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County board in transition; Commissioners to decide on interim president next week

Thursday, July 13, 2006
Chicago Defender
by Mema Ayi

With an eye to the future, the Cook County Board of Commissioners Wednesday praised the tenure of President John H. Stroger Jr. (D-4th) while formally accepting his resignation.
Cook County Commissioners Bobbie Steele (D-2nd) and Earlean Collins (D-3rd)
His interim successor will be elected by the county board at a special meeting next week.
Commissioner Bobbie Steele (D-2nd), considered the frontrunner for the interim presidency, is expected to have only to vie against Carl Hansen (R-15th), who has said he has the support of seven board members.
Steele can count on the support of Commissioner Jerry Butler (D-3rd), but Commissioners Earlean Collins (D-1st) and Deborah Sims (D-5th) have not said publicly that they will back her.
At Wednesday’s meeting Collins argued that the interim president should be confirmed with at least nine votes. She also argued that the results of the election could be challenged if there was no representative from the 4th District.
“This disenfranchises the 4th District by not waiting until Stroger’s replacement is named,” Collins said.
Commissioners will have to vote yea or nay and will just have to trust that their colleagues will “act like grownups” when votes are cast next week, said president pro tem Joseph Mario Moreno (D-7th).
“I think we have no alternative,” he said.
The board has operated without Stroger since he suffered a serious stroke one week before the March 21 primary election.
Despite his illness, Stroger was still able to secure a narrow victory over opponent Forrest Claypool (D-12th).
His resignation will also mean changes at the county no matter who fills his seat.
“I see this as a great step forward for progressive Democrats and for change in the county,” Steele told the Defender.
Commissioner Joan Patricia Murphy (D-6th), who also has publicly pledged her support for Steele as interim president, called Stroger a gentleman in the truest sense of the word. Murphy also said she was disappointed by the actions of some of her fellow commissioners during Stroger’s illness.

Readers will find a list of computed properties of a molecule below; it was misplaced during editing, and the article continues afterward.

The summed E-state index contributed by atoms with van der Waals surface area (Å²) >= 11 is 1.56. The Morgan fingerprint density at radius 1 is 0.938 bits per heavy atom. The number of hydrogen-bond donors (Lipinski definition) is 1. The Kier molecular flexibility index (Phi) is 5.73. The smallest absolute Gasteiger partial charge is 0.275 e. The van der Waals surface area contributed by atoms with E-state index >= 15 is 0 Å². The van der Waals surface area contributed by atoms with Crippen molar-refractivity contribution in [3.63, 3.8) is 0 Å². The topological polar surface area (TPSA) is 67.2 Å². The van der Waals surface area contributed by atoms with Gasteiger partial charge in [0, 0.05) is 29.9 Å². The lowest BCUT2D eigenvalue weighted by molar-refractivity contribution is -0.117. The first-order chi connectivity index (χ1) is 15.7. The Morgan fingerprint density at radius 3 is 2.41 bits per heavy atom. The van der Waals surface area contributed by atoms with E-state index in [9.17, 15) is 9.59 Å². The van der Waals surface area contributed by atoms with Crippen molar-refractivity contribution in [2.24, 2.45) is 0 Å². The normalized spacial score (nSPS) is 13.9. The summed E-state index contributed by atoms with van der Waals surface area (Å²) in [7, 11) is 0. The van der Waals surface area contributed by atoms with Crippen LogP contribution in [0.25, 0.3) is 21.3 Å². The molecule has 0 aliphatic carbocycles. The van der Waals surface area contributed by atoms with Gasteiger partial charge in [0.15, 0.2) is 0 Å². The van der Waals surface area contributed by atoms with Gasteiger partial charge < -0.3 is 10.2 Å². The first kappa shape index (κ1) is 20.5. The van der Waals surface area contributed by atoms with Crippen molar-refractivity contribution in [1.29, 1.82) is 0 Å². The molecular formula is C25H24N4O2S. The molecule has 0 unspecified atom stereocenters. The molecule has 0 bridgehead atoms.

“I have been appalled by the insensitivities of some of the people on this board,” Murphy said.
Commissioner Tony Peraica (R-16), also the Republican nominee for county board president, said he never meant to disrespect Stroger or his family.
In May, Peraica called for a competency hearing to determine whether Stroger was healthy enough to return to his post.
“I always did what my oath of office required me to do and I would do it again today,” Peraica said.
The county board, in Stroger’s absence, has not been the same, he added.
“This is truly the end of an era today,” Peraica said. “I think he called me Peraico on purpose as a way to needle me and to throw me off balance.”
Collins said she grew to respect Stroger, but that the first few years were rough.
“When people leave or die, people say nice things about them. I called (Stroger) a dictator because he would not let you speak against his ideas,” said Collins who supported Stroger as a primary candidate because she believed he was going to make changes in the coming years.  “I regret the fact that he did not have the opportunity to serve the next term because it would have made a tremendous difference.” She added.
While the county board will decide Wednesday who will finish Stroger’s term, a day earlier, Cook County’s 80 Democratic committeemen will decide who will take the 77-year-old’s place on the ballot.
In a scenario offered last month by Stroger’s son Ald. Todd Stroger (8th), the younger Stroger would take his father’s place on the ballot and Ald. William Beavers (7th) would take Stroger’s commissioner’s post.
Despite interest from Steele and Cong. Danny Davis (D-7th), insiders have said Stroger and Beavers are likely to be slated out of loyalty to the elder Stroger.
Peraica has said Ald. Stroger is not qualified to serve as county board president.
But as a county commissioner, Beavers, Peraica said, will give the county board some “color” and probably provide some good debates.
“Beavers will learn on his first day that he will not be a floor leader. He will have to learn that this is not a rubber stamp board,” Peraica said.
Commissioner Larry Suffredin (D-13th) seemed less than thrilled about the prospect of Beavers moving over to the county board.
“ ‘Leave it to Beaver’ was canceled in the early ’60s,” Suffredin said.

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